If you spend the present meaninglessly and leave with empty hands,
People of Tingri, a human life in the future will be very hard to find.
Outwardly, practise according to the sutras,
Be meticulous about cause and effect, and what you adopt or avoid.
Inwardly, practise according to the unsurpassable secret mantra,
It is important to combine generation and completion.
Secretly, practise according to the great secret Atiyoga,
And gain liberation in a body of light within a single lifetime.
Only when we have a genuine, abiding desire to free ourselves from suffering and all its causes does our spiritual journey begin. That original desire is very potent and very real. It is the basis upon which we enter the path that will lead us to our goal. Yet from the point of view of the Vajrayana, or tantric, school of Buddhism, there is no place to go on that path, no end of the road where we will one day satisfy our thirst for liberty. Why? Because the very thing that we are looking for — freedom, wakefulness, enlightenment — is right here with us all the time.
If you do not pray with devotion to the wish-fulfilling master,
the requisite and desired accomplishments will not come,
so diligently cultivate a mind filled with devotion.
If you do not give rise to the four powers of devotion,
toward the master, the buddha of the three times,
the blessings of the wisdom mind transmission will not enter you,
so diligently give rise to devotion.
If you do not serve the master’s enlightened body with devotion,
your mind will not be liberated by blessings,
so diligently bring forth this devoted mind.
From the maṇḍala of the master’s enlightened speech,
when the nectar of pith instructions is bestowed,
if one-pointed devotion does not arise,
it will be difficult to tame a discursive mind like mine,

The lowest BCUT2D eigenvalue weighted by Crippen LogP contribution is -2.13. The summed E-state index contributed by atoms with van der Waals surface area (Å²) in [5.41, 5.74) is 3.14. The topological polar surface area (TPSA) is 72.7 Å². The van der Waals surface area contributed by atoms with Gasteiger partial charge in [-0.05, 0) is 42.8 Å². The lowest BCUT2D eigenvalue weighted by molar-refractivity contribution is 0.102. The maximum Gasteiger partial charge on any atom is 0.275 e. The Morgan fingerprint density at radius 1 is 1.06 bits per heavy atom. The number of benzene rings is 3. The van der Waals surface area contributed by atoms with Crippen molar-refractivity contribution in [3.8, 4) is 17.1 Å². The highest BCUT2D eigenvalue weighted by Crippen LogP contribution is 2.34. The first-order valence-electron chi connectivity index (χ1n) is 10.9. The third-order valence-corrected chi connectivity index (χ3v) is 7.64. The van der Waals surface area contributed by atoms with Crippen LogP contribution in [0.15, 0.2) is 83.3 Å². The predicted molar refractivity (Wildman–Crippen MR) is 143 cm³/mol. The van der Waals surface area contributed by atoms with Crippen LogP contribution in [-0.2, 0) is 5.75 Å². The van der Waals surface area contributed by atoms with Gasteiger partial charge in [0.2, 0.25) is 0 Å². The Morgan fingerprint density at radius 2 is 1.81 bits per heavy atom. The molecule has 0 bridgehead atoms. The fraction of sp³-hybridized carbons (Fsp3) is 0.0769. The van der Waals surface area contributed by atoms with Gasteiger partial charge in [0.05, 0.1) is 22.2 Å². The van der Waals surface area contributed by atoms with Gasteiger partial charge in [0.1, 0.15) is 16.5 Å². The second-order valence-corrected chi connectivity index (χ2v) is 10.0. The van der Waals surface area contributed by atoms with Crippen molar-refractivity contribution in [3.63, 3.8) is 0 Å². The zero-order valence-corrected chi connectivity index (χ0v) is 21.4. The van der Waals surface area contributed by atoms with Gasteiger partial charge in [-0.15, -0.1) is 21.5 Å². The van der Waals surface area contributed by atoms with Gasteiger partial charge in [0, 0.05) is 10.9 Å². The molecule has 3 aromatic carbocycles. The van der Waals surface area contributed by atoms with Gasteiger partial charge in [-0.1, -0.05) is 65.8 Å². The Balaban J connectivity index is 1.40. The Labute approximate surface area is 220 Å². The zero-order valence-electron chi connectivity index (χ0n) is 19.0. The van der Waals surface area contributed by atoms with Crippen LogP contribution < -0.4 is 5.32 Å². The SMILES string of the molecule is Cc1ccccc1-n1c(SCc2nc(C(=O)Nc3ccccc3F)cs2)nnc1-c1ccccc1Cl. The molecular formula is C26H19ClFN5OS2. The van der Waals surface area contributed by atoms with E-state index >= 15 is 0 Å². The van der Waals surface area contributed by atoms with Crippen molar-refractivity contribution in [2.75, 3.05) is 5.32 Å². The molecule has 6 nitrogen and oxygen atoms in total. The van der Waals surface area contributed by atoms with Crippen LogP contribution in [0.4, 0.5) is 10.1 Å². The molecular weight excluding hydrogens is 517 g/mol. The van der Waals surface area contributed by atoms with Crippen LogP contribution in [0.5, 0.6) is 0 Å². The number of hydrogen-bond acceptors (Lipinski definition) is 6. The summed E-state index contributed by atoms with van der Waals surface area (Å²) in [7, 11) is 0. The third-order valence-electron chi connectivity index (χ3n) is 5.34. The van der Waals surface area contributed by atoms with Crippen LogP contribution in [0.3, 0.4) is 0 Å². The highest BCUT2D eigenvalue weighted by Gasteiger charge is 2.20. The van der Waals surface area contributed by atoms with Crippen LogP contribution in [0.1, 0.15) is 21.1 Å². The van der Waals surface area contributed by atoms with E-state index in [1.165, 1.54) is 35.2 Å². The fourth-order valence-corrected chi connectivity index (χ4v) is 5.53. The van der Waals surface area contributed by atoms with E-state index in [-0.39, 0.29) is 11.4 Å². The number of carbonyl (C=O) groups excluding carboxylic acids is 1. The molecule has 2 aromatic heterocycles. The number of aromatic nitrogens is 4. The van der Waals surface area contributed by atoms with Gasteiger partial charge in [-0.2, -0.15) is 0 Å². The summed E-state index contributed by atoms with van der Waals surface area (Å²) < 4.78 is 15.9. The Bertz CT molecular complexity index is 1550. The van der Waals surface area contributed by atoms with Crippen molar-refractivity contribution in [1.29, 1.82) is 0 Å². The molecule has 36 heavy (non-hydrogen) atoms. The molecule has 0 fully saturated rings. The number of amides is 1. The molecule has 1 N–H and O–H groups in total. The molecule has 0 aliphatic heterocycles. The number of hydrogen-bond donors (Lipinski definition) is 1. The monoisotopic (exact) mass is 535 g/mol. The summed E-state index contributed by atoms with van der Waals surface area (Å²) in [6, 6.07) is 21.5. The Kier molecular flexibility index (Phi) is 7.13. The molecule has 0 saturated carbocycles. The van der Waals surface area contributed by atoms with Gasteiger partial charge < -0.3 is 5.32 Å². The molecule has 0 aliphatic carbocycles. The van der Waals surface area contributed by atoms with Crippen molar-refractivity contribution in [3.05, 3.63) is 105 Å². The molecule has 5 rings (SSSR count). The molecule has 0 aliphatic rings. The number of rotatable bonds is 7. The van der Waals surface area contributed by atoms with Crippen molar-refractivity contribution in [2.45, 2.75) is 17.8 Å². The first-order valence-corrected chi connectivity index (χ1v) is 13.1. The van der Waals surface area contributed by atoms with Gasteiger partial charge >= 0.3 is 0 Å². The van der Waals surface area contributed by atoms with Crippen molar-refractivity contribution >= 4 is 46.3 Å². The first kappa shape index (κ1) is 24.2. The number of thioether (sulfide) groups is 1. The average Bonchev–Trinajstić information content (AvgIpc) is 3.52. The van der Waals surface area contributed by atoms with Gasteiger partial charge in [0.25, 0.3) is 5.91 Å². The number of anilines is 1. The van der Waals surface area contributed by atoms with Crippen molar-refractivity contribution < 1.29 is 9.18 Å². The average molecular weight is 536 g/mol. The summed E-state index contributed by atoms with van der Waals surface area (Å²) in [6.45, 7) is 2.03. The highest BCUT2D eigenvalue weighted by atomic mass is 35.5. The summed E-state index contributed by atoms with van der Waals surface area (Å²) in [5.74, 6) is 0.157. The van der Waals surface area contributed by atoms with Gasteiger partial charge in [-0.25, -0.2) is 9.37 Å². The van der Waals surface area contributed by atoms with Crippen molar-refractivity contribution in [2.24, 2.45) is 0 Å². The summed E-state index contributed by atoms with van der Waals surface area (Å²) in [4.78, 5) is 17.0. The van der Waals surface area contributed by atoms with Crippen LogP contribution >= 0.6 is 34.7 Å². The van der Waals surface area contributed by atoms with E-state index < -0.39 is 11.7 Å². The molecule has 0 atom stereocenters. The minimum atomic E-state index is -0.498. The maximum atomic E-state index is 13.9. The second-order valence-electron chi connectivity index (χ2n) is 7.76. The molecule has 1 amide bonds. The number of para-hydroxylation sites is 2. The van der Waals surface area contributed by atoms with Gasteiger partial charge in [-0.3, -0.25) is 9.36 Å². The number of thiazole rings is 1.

so diligently cultivate devotion.
From the maṇḍala of the master’s enlightened heart,
the entrance to the profound teachings of the secret treasury is bestowed.
If you are not inspired with devotion,
it is impossible for the accomplishments of your spiritual heritage to well forth,
so definitely give rise to devotion.
If you do not respectfully and in the threefold manner
please the master who is endowed with the three kindnesses,
you will lack even an atom’s worth of the essence of generation, recitation and perfection practice,
so diligently cultivate this devoted mind.
The guru is the actual buddha of the three times,
whose awakened mind is endowed with the wisdom of twofold omniscience.
His compassion is neither near nor far,
but if you do not pray with devotion,
it is difficult to be held by his compassion which can lead you,
so definitely inspire yourself with devotion.
Dilgo Khyentse Rinpoche
If you merely talk about the view of emptiness but at the same time behave inconsiderately, it is said that your conduct has become lost in the view. If you believe that, since everything is empty by nature, it is all right to do whatever you want and it makes no difference whether your actions are virtuous or non-virtuous, then your conduct has become “lost in the view.” All the great teachers say just the opposite — that the more you understand the view of emptiness, the more aware and careful you are regarding the law of cause and effect.
Interdependence is not a mere theory or interesting philosophy. It impacts our lives directly every single day. By deepening our awareness of interconnectedness, we can create a far more harmonious and healthy society and live far more satisfying lives. For that to happen, we can’t just stop our analysis at the interdependence of the physical world. The human heart and mind — what we might call our inner world — form an integral part of these webs of interdependence.